Here Paul has chosen the word “Abba” which is an informal Aramaic term for Father that conveys a sense of intimacy. But, does the English terms “Daddy” or “Papa” convey the same sense of intimacy today? In this verse the context of the word ‘Abba’ conveys the sense of tenderness, dependence, and a relationship free of fear or anxiety.

Galatians 4:6 “And because you are sons, God has sent the Spirit of his Son into our hearts, crying, ‘Abba! Father!’”

Here it is a term of endearment, used by young children to speak to their earthly fathers. The word ‘Abba’ in Hebrew society contained a deep sense of respect and a recognition of family authority that the word “daddy” no longer conveys today. We live in a different time and a different culture than the one represented in the pages of the New Testament.

So, the word ‘Abba’ is a term that doesn’t actually mean “Daddy,” the way a lot of people will tell you and the way it is used today by many. You simply can’t take a Bible word out of its cultural and societal context and translate it into a current word and still manage to translate the full meaning behind the word in its original context.

Bible words are found in a social context. And, they were used in a cultural context. In the case of “Abba,” Jewish people living in that historical time and place would never have dreamed of using such a casual English term like ‘daddy’ as a means of parental address. This would be the case in both the relationship with their natural father as well as their Heavenly Father. It would have been the height of disrespect. ‘Abba’ represented so much more than the word ‘daddy’ does today.

Our term “daddy” in our cultural context lacks the sense of respect and reverence that a person in Biblical days using the word “Abba” would be sensing and feeling. Our English word ‘daddy’ is too informal and does not represent the biblical understanding of ‘Abba’ properly.

Biblically, while ‘Abba’ does connote a level of family intimacy, it sends up more of the idea that “my dad can beat up your dad,” and that our Heavenly Father is not caught off guard or pushed around by anything that seems too big or oversized for us, no matter what it is we are facing in life. Again, ‘Abba’ is a term representing His power, His position, His ability, His authority, and our respect for His constant and wonderful care. And in our culture today, generally the word ‘daddy’ does not bring to mind the respect, reverence and authority that the original word ‘Abba’ did for the early believers. “Daddy’ is simply too familiar and somewhat disrespectful when referring to our Heavenly Father.

So, my point, is that ‘Abba’ is a term that does not actually mean “Daddy,” the way a lot of people will tell you. “Daddy” is simply too casual a word to use in the context of referring to “Abba” as understood biblically. Word for word replacement – Aramaic to English – simply does not do justice to the meaning and context of the original word.

So, as you may have figured out by now, you will not hear me refer to my Heavenly Father as “Daddy.” With deep respect and awe I call Him “Abba Father.”

The Church As It Will Be – Wow!

When we look at when the Church was first introduced to the world we see the following…

Acts 2:42-47 “And they devoted themselves to the apostles’ teaching and the fellowship, to the breaking of bread and the prayers. And awe came upon every soul, and many wonders and signs were being done through the apostles. And all who believed were together and had all things in common. And they were selling their possessions and belongings and distributing the proceeds to all, as any had need. And day by day, attending the temple together and breaking bread in their homes, they received their food with glad and generous hearts, praising God and having favour with all the people. And the Lord added to their number day by day those who were being saved.”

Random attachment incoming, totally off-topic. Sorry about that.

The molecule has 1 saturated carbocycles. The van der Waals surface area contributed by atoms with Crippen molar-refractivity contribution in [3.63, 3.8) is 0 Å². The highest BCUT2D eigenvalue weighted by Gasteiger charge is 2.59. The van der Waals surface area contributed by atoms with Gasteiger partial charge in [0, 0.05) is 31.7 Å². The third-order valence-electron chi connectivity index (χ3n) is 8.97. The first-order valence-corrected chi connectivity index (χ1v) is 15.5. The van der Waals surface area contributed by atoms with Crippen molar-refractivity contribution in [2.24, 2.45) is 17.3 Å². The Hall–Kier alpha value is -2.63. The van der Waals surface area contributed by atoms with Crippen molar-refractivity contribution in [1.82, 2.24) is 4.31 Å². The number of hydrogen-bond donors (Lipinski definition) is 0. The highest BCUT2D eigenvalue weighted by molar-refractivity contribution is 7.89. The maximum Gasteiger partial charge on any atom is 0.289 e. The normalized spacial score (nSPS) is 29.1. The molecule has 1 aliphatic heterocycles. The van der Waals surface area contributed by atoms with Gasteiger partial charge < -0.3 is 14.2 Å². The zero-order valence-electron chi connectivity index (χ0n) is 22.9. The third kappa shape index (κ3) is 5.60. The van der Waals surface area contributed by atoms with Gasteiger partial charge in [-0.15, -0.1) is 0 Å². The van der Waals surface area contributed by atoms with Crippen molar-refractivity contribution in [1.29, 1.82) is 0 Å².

If the world is looking for a solid description of the Church, here it is. But instead of just listening to the description, let’s imagine what it was really like there in those first days. Let’s imagine that you are on assignment as a beat writer for the Jerusalem Times with the task of observing and reporting about this new community of people who are beginning to create significant buzz around the city. 

Three thousand people have come to faith in one day, (Acts 2:41) and more are being added daily (Acts 2:47). People are meeting every single day – not just one day a week – in the temple and in their homes. They are selling their stuff and sharing the profits.

These people are shaking things up and rocking the status quo.

Now imagine you have a friend who is a part of this new community. You ask him to meet you in the local cafe just to get the scoop. After catching up on small talk and niceties, you get right at it.

“What in the world has happened to you?”

“Well, I am hanging out with a new group of friends.”


“Anywhere really. It is not really a place but a group of people.”

“What is not a place?”

“The Church. Isn’t that what you are asking me about?”

“Church? What’s church? I have never heard of that before.”

“Well, it’s a community of people who, by God’s kindness, have seen Jesus and gather together to love one another and follow in His steps.”

“Jesus? Isn’t that the guy whom everyone loved but the religious establishment hated? And isn’t He dead? Look, I got sent over here to interview you because word on the street is that something very different – very alive – is happening with you people. And again, what is a church?”

At this point, your friend’s explanation will not include any mention of a denomination, since those do not even exist yet.

“Well, I guess you could say it’s called the First Church of …Ever!” 

It is also doubtful he will offer up a specific address or location. After all, everyone knows where the southern steps of the temple are and beyond that, the Church is meeting all over the community. “Walk down any street in Jerusalem, take a left, and then turn…well, anywhere.”

And though Peter did stand up and do the talking on the Day of Pentecost, your friend will not mention a specific individual as the leader. There is a broad leadership in the movement led by eleven men, original followers of this said-to-be-dead Jesus guy. That’s a whole mess of chiefs, except that they are all letting the personality fall on one Chief – Christ Himself.